The keys to understanding the ruling are the Definition of 'Lost Ball,' Rule 28, Rule 27-2c, and Decision 27/16.
Both players played their first stroke from the teeing ground into a canyon left of the fairway, an area through the green. Each played a provisional ball from the teeing ground in case the original ball was lost through the green. Lickliter's ball was found and he elected to declare his ball unplayable and return to play another ball from the teeing ground under Rule 28a.
Mickelson asked for search of his ball not to begin, however, when the spotter found a ball, Mickelson was obligated to identify that ball. Mickelson identified his ball and, therefore, was required to abandon the provisional ball and continue play with his original ball (Rule 27-2c). Mickelson also declared his ball unplayable and proceeded in accordance with Rule 28a.
Decision 27/16 states that a player cannot render a ball lost by declaration. The only way a ball can be lost is if it is not found within 5 minutes of the player's side beginning search for it; or the player has put another ball into play even if he has not searched for the original ball; or the player has played a stroke with the provisional ball from a point where the original ball may be lost or a point closer to the hole than that point.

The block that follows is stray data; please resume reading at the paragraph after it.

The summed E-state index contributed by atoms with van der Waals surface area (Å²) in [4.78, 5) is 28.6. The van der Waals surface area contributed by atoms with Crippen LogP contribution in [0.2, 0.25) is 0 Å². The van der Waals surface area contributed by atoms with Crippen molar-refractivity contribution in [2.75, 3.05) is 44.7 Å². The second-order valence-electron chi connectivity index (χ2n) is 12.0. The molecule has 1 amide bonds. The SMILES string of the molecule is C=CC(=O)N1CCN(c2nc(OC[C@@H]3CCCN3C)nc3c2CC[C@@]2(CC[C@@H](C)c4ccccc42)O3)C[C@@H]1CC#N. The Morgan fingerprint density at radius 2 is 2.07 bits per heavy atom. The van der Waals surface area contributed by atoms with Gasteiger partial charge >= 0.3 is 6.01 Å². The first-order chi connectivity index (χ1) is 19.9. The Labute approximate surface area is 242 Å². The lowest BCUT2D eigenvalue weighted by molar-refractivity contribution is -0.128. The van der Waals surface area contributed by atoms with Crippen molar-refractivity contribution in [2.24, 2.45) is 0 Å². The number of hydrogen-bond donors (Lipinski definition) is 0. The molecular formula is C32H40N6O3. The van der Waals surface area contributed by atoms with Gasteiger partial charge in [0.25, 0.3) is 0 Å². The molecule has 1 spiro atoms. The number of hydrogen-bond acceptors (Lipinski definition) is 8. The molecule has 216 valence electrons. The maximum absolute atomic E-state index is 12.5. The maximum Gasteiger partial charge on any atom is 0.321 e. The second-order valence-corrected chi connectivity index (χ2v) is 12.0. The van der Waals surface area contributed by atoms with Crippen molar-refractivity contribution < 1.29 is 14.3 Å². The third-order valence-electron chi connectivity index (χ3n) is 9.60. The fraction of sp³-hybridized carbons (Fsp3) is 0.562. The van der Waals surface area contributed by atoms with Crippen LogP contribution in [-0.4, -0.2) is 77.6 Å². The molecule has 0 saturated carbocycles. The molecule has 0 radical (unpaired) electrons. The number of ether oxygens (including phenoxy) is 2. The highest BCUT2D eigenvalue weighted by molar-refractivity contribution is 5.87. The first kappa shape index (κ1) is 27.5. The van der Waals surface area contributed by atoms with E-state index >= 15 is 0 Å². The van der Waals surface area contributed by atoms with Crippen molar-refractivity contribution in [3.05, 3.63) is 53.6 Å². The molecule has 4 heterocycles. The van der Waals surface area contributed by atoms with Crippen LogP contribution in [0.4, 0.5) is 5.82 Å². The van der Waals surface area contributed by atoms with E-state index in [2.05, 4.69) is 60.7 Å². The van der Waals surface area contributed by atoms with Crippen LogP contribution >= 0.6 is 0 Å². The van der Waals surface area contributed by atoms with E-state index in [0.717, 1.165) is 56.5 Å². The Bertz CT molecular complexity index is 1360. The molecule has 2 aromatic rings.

The second issue at hand is the order of play when the player's returned to the teeing ground to play their third strokes respectively. The order of play is determined by the relative positions of the balls before relief is taken (Decision 10/1 is analogous). Therefore, as Lickliter was farther from the hole before the two balls were declared unplayable, he correctly played first from the teeing ground.
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